After fucking up their core search business in favour of ghost-town Facebook clone, Robert Scoble+, innovationally stunted advertising megacorp, Google, have decided to have a crack at destroying part of their other global success: Android.
If it aint broke, don’t fix it, Mountain View.
So now that Google are (illegally) combining their privacy policies into one so your browsing habits can be tracked across their online estate far more aggressively and you can be bombarded with far more increasingly creepy adverts, Google wants to bring together all of your book readin’, app downloadin’ and movie watchin’ into one giant, behaviour-sucking place. They’re calling it Google Play. Which is also broken, straight away.
Beleaguered mobile device maker, Research in Motion (RIM), launched the “PlayBook” tablet last year to a very confused public. Why were they confused? RIM is famous for the Blackberry phone, with its email services and businessperson kudos. So what the hell were they doing releasing something so obviously consumer orientated that it was called PlayBook?
It turned out to be a flop, mostly because it didn’t even support the email and messaging services that made RIM a
household boardroom name. It was a confusing message, it was too disruptive. Don’t get me wrong, disruption is a good thing, but it needs to be a step forward (and not remove the features you’re famed for!) and for the right reasons.
I.e. Not just a thinly veiled attempt to soak up more information about you to make cold, hard cash.
It’s all about Trust
Right now, as we move to a world where everything is done and stored on the Internet (AKA, The Cloud) people are becoming increasingly savvy about who they trust with their information. People now have options. From Amazon EC2, iCloud, Dropbox, Microsoft Azure, Rackspace and others, the differentiator isn’t going to be who gives you the most freebies, but who gives your data the most respect.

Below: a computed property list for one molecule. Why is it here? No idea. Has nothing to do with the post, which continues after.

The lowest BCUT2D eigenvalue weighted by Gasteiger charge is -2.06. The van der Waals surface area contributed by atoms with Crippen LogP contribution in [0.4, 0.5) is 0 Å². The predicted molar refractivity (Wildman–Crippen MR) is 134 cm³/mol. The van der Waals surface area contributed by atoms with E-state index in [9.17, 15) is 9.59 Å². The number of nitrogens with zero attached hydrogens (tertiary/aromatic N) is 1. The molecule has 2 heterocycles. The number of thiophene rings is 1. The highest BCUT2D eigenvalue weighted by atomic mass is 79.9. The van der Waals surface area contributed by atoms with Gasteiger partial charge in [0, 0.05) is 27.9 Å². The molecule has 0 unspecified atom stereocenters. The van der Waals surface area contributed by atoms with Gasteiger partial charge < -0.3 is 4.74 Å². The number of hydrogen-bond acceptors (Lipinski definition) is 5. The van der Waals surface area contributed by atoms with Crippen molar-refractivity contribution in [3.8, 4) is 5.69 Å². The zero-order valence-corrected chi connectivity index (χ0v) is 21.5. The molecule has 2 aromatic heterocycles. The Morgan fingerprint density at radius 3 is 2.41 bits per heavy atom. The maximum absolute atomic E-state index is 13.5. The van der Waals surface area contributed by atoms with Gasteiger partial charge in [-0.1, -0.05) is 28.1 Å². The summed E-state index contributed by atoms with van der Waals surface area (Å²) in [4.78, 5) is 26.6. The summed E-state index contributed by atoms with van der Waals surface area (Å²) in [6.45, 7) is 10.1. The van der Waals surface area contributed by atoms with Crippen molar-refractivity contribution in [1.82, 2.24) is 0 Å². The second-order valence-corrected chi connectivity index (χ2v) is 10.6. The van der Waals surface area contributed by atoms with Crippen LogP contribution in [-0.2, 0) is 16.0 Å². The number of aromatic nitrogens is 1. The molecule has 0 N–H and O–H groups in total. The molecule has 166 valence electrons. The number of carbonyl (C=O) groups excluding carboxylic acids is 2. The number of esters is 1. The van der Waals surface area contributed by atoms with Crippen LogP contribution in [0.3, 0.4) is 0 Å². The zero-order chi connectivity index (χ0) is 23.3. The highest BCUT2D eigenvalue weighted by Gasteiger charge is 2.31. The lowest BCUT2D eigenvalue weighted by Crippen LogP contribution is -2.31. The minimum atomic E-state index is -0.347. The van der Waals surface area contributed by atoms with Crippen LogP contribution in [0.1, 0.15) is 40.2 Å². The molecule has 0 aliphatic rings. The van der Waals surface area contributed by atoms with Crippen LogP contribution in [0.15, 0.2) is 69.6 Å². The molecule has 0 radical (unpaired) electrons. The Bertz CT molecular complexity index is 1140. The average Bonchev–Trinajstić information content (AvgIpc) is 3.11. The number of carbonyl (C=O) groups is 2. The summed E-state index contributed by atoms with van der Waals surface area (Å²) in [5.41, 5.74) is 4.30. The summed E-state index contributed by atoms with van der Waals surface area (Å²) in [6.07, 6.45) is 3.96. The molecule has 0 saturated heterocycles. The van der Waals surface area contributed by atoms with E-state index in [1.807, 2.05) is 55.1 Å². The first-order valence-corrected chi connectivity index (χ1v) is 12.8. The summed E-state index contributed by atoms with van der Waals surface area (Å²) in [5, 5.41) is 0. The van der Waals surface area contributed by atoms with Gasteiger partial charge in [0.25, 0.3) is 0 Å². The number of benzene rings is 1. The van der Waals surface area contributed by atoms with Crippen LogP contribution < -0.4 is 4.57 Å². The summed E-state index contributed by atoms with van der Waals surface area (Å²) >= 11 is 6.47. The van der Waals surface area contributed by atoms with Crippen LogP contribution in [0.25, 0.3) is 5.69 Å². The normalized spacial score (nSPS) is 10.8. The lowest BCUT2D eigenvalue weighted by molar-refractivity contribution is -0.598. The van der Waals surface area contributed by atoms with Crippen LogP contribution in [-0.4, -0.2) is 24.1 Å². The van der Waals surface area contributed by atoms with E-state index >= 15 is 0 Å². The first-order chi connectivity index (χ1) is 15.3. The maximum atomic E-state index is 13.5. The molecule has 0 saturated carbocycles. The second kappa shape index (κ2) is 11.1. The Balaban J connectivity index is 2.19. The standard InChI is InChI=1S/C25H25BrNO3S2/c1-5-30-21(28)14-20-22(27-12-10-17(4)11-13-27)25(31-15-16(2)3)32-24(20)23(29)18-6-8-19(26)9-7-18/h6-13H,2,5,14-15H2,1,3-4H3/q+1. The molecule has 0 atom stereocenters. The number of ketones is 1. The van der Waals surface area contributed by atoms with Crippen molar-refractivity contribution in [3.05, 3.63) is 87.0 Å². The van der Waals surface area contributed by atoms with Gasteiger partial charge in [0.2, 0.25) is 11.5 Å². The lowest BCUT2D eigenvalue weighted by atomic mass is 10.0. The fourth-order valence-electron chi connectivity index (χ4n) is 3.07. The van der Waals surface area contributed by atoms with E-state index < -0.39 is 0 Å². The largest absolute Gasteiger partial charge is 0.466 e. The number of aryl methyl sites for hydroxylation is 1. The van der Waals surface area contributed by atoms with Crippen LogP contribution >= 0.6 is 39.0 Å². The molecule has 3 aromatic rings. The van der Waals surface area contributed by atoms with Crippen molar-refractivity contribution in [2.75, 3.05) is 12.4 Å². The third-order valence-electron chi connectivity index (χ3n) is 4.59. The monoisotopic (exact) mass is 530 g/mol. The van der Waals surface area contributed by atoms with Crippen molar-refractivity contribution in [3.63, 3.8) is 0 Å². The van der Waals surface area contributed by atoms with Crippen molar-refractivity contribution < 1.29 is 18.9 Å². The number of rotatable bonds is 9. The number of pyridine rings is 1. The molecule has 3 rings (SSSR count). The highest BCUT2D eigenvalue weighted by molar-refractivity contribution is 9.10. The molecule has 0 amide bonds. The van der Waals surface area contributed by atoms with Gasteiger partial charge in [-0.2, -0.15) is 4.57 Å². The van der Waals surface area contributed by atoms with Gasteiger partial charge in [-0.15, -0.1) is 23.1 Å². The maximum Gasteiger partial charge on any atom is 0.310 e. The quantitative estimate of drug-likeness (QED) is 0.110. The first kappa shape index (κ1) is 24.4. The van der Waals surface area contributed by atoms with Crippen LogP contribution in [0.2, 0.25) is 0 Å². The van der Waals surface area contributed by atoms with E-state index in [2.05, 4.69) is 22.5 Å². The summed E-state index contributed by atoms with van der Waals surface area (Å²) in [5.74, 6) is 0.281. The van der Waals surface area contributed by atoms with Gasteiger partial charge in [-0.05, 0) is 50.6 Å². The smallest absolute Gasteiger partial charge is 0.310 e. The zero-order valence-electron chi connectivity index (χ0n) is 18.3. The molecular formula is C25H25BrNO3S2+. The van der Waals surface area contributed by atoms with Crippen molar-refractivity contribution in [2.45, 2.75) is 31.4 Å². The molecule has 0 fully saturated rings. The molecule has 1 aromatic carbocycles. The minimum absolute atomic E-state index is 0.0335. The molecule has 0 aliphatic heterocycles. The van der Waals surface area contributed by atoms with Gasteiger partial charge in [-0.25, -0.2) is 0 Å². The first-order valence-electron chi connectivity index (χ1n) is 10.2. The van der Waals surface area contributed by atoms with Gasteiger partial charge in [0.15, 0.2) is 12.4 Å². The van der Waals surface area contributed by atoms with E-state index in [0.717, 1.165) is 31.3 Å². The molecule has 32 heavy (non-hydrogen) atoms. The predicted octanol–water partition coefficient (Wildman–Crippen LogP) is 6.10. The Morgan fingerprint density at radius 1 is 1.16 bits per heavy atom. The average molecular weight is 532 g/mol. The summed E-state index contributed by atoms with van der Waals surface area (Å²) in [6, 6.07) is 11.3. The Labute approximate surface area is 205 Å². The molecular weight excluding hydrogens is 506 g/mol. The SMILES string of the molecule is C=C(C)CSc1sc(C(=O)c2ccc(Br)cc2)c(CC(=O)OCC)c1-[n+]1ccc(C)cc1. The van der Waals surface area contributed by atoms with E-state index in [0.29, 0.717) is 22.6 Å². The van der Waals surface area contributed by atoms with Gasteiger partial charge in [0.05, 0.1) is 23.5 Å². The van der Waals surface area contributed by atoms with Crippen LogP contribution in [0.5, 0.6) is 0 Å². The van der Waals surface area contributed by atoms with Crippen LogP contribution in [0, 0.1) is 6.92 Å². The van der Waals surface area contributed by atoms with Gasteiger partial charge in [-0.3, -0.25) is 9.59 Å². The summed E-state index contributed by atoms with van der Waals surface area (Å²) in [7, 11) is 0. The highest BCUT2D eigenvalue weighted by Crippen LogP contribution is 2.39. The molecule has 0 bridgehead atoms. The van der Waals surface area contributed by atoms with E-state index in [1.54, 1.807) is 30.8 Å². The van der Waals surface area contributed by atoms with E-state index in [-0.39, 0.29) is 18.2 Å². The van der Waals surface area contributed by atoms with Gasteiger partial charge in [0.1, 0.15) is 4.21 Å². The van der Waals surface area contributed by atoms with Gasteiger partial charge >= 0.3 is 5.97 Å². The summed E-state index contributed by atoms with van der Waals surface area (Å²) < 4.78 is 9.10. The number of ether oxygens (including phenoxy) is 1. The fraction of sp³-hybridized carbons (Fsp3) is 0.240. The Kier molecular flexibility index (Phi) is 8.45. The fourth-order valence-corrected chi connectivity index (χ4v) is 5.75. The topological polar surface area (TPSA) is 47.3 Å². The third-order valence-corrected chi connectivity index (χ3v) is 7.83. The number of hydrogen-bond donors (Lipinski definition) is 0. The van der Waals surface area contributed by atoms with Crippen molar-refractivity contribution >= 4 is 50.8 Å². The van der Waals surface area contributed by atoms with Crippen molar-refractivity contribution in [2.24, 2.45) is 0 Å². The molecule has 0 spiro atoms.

It really, truly is all about trust.
That’s why Google turning its back on its users is so critically important and can’t be overlooked. That’s why Amazon’s little lie down in 2011 got so much coverage in the technology press; despite that article – for every business customer out there, there are 50 private customers ready to be wowed (or pissed off) by your cloud company – not everybody has backup infrstructure. It’s also why Microsoft’s Windows Azure outage on Leap Day 2012 was so unfortunate: Microsoft really are trying very hard to be the good guys on the Cloud.
Why are Google trying so very hard to be the bad guys?
The trust relationship was very tense after you started to force RobertScoble+ on us all, even if we didn’t want him. It reached breaking point when your conjoined privacy plan exposed you as the money-grubbers you are. And now, hot on the heels of that PR calamity and others, is the rebranding of a trusted mobile device App Store.
It’s all just getting a bit much. GoogleExposed has put it, “Help! Google Has Fallen And It Can’t Get Back Up!“.
If You Don’t Have a Solution, You’re Part of the Problem
What does Google need to do? The solution is a weird one: They need to start charging for their services.
If you’re even slightly concerned for your privacy, or if you’re just never going to click on an advert on Google and want them to go away, Google could offer a $1/month no-ads package that means you don’t get tracked, you don’t get shown ads, but you do get to run wild around Google’s ample, multicoloured digital fairground.
Google still gets their greenbacks. You still get their services (which are good, let’s face it. They’re a multi-billion-dollar company for a reason). But the advertisers don’t get their hands on you and your info!
And for people like me, who have suffered the sharp pointy oblivion served to less-important AdWords customers, I would gladly pay a fiver to get my questions answered. My AdWords account activated, and the odd quid here or there from fine folks like you to keep this place running.
I’d even stretch a ten-spot to feel like a valued customer.
There’s your Universal Selling Point, Google. Be the one Cloud company who puts your customer first. Treats them like gold.
Be the Good Guys again! And then your customers really will want to “Play” with Google.